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The use of primary hepatocytes is now well established for both studies of drug metabolism and enzyme induction. Cryopreservation of primary hepatocytes decreases the need for fresh liver tissue. This is especially important for research with human hepatocytes because availability of human liver tissue is limited. In this review, we summarize our research(More)
The use of hepatocyte cultures is well established for the study of drug-drug interactions. However, the major hindrance for the use of human hepatocyte cultures is that human hepatocytes are only occasionally available. This problem could be overcome by cryopreservation. Although cryopreserved hepatocytes have been recommended for short term applications(More)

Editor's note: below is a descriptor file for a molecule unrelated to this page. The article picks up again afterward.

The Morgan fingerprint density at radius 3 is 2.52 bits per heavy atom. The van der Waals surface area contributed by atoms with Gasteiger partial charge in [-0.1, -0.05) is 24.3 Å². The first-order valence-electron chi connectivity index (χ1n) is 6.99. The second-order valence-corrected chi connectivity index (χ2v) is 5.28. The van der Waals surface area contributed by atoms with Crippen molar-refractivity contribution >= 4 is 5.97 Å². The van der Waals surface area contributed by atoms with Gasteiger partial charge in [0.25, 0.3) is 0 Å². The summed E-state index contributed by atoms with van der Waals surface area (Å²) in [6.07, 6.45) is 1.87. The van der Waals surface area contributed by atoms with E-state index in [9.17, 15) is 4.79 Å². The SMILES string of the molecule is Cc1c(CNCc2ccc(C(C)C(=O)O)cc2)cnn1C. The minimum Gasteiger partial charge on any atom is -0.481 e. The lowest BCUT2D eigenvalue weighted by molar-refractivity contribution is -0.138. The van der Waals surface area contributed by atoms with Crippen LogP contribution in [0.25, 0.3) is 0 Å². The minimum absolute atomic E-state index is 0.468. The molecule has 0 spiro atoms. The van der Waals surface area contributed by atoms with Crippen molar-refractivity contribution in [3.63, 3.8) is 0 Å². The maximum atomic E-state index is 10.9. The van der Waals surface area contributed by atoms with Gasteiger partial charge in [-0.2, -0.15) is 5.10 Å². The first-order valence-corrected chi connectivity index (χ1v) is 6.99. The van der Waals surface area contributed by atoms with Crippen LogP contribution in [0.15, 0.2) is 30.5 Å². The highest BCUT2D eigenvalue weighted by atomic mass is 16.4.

The phase I and phase II drug-metabolizing capacity of freshly isolated and cryopreserved parenchymal cells (PC) from human, rat, and mouse liver held in suspension at 37 degrees C for up to 120 min after thawing was compared. Although 7-ethoxycoumarin-O-deethylase activity was strongly reduced in freshly isolated as well as in cryopreserved PC from human,(More)
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